Thursday, 31 July 2014

All Bran 5 day challenge

My poor tummy suffers a lot with bloating so I am adopting a healthier lifestyle of late. Having the allotment makes things a bit easier as for a large portion of the year I have fresh fruit, veggies and herbs to cook from scratch with. For the rest of the time and the days when I can't be bothered much I like to make sure I'm eating something convenient that is also filling.

I saw the Brit Mum's Real Mums of All-Bran 5 Day Challenge and thought I'd give it a go. We always have All-Bran in the house. It is the only cereal that my 4 year will eat, no milk just a bowl of All-Bran and he calls it Jum-Bat which I think is a great word.

Also in the range is Golden Crunch, Red Berry Crunch and the new Chocolate Wheats flavours which I was too slow off the mark to get a trial of but we did go out and buy the first two - always keen to try new foods. 

The challenge is all about embracing our tummy's and trying All-Bran for 5 consecutive days to see how it made us feel.

Golden Crunch was my favourite although Red Berry Crunch was ok too and I alternated the two. Having them in the morning made me feel much less hungry by late morning. Normally I would be snacking on all sorts by 11am but a bowl of cereal rather than toast kept the hunger away. By the end of the 5 days, do I feel less bloated....I think so. Certainly I've not had any pains for a while so maybe this has helped. 

This post is an entry for the Real Mums of All-Bran Linky Challenge, sponsored by Kelloggs

Tuesday, 29 July 2014

5 Home Summer Activities To Bring The Family Together

The summer months should be a time when we can go outside and enjoy the sun – but with countless electrical distractions and indoor attractions taking you away from the sunshine, it can be difficult to spend some good quality time together as a family. But, there's a lot more families can do than just sunbathe. Many summer activities can help to strengthen a family bond for - and get us away from relying on the TV as our main source of entertainment! This latest guest post runs through five unique and inventive ways to spend time together as a family, without a tablet or smartphone in sight!

Keeping Chickens 
Looking after chickens can be an enjoyable experience for all members of the family. They not only make great pets, but they pay for their keep through producing eggs! The best time of the year for chickens is the summer, when they love getting outside to sunbathe or have dust baths. All chickens have unique characteristics, and individual members of the family can take turns in feeding them, and cleaning out their coop or house.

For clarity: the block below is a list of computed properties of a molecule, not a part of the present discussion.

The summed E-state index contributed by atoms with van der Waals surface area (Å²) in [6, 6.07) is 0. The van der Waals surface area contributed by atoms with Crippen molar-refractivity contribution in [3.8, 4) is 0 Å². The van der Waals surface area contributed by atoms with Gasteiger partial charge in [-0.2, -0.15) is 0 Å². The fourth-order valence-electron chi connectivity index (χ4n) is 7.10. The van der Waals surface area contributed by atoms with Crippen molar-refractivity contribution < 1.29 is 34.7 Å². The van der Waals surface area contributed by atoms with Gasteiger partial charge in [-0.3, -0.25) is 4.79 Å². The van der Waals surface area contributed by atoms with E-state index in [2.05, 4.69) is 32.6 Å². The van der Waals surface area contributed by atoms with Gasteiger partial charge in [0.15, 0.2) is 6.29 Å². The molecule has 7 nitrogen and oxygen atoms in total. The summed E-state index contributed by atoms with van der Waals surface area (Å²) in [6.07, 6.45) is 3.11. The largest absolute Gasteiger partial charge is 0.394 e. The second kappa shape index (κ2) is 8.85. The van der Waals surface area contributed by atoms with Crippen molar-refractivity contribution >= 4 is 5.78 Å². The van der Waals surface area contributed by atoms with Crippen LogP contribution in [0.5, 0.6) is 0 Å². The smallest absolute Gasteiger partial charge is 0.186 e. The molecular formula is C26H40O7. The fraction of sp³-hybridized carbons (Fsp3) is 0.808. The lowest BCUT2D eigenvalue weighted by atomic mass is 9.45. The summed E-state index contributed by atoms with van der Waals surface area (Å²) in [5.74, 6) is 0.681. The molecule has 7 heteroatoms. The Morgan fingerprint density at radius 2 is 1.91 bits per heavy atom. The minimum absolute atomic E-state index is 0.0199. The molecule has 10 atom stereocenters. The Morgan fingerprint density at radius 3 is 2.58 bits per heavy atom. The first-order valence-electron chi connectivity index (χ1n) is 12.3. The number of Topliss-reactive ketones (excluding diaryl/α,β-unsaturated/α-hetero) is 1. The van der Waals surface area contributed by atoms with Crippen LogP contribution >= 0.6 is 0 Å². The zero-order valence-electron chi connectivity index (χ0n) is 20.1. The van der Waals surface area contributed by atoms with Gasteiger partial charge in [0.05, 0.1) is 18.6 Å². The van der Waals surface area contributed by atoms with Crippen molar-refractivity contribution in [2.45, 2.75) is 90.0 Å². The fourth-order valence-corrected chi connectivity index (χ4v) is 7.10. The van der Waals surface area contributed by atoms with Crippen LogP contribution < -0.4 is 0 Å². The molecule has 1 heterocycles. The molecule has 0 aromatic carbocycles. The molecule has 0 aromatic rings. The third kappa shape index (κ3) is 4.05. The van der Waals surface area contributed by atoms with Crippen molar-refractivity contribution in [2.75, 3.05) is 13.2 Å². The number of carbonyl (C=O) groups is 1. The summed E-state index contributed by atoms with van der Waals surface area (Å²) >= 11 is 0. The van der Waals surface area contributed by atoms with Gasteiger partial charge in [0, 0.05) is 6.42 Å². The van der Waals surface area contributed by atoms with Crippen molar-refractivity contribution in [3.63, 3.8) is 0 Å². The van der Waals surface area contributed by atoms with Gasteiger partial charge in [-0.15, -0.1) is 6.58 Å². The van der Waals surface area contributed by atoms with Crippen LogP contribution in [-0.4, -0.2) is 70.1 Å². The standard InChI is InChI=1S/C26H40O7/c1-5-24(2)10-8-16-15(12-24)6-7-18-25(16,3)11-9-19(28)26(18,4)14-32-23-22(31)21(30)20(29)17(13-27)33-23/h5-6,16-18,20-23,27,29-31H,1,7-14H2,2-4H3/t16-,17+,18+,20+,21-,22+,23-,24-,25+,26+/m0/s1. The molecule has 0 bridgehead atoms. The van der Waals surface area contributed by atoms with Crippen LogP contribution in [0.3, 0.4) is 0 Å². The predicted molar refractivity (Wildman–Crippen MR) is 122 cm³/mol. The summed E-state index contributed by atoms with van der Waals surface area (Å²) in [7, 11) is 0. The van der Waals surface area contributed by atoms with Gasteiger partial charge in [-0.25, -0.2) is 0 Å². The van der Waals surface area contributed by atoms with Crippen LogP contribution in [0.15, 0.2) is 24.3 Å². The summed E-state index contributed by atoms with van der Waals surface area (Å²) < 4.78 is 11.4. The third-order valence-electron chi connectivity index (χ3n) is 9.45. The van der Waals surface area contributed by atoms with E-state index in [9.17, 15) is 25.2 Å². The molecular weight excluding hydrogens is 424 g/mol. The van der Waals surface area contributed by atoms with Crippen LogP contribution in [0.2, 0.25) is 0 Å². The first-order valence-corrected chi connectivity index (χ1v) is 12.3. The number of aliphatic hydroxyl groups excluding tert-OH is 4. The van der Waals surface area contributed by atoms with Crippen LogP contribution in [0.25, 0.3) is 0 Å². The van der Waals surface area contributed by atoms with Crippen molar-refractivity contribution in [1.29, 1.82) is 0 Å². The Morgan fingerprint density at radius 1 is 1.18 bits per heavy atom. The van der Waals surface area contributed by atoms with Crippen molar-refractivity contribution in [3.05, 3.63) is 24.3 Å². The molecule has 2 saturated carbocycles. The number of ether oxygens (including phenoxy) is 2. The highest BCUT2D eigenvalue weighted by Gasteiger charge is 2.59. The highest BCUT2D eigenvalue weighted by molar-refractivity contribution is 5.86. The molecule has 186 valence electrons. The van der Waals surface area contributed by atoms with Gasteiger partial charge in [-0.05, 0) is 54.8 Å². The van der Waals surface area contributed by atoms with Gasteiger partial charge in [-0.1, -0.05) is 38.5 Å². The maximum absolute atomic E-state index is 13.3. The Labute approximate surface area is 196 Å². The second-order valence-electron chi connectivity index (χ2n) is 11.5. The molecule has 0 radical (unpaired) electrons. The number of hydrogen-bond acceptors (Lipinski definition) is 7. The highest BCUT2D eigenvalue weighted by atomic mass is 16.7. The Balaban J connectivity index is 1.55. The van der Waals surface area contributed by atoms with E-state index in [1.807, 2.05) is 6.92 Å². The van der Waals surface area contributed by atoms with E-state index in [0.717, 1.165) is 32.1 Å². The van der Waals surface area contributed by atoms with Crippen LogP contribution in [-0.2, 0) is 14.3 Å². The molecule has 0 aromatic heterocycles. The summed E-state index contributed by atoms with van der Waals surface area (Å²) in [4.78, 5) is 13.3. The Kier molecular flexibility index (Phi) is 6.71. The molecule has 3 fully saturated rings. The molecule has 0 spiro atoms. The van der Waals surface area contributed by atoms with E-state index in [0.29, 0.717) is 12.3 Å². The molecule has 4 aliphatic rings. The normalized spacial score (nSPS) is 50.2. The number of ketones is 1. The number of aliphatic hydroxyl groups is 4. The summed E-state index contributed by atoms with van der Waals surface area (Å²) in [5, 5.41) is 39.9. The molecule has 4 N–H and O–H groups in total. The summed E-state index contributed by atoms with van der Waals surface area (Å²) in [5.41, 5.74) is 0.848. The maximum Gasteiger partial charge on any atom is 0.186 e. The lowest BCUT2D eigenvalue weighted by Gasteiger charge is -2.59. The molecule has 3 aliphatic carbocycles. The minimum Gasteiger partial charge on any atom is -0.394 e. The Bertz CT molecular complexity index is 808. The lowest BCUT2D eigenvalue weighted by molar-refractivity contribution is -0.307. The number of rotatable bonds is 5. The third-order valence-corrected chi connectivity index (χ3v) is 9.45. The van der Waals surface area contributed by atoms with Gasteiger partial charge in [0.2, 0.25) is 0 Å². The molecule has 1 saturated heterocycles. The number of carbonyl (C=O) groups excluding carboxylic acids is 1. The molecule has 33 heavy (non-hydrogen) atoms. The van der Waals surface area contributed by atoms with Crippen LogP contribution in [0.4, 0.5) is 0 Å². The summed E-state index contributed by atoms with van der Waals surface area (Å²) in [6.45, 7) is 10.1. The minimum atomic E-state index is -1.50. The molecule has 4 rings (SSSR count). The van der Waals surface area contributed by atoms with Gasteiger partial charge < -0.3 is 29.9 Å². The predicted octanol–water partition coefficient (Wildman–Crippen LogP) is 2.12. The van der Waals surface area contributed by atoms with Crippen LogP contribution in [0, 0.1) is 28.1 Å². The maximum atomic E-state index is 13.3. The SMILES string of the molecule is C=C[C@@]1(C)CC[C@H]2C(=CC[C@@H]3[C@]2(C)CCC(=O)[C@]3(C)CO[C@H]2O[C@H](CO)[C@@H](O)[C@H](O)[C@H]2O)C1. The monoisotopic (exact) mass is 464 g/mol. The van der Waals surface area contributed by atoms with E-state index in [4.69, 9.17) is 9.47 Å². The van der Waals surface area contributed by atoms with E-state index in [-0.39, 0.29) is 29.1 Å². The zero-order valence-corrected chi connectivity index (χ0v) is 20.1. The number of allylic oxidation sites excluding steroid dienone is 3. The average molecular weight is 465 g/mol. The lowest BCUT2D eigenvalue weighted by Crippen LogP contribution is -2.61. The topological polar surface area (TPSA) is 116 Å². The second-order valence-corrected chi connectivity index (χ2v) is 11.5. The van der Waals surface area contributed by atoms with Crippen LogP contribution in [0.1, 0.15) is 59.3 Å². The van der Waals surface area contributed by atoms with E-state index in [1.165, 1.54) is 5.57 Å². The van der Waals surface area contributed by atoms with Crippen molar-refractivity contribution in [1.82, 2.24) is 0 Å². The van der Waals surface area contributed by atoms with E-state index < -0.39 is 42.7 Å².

Before adding chickens to your family the first major consideration is ensuring that your chickens will have a home that is conducive to their good health, and which properly protects them from potential predators. A company such asEggshell Online  are specialists when it comes to chicken coops, houses, and runs.  
happy hens
egg-laying hens in the yard from Shutterstock
Blackberry Picking 
Blackberry bushes are fairly easy to grow in the garden, and once they start flowering they can grow very quickly. Blackberry picking can be a fun thing to do in the countryside, but having a blackberry bush at home is much more convenient, and can give the family a regular food source throughout the second half of the summer. A happy consequence of blackberry picking is obviously eating them, and, to that end, making blackberry tarts together can also involve the whole family! 

Create A Wildlife-Friendly Habitat 
With many of Britain's birds, butterflies and bees sadly suffering a serious decline in numbers in recent decades, building a habitat in your garden is one way of restoring the balance. Creating an attractive habitat can be a combined family effort, and be a way of helping children in particular to appreciate nature. Buddleia bushes will attract a variety of butterflies and bees, while berry bearing plants will attract different species of birds.  
Little boy painting
Little Boy painting from Shutterstock
Photography And Art  
A pleasant summer's day can be an inspiration to creativity, whether it's capturing beautiful plants, birds and insects with a camera, pencil, or brush. Drawing supplies are relatively inexpensive if you’re not after professional-grade kit, and the same can be said for most cameras – although most phones come well enough equipped for some family photography. As well as being a rewarding activity, it is also a good way for each member of the family to record aspects of the garden for posterity.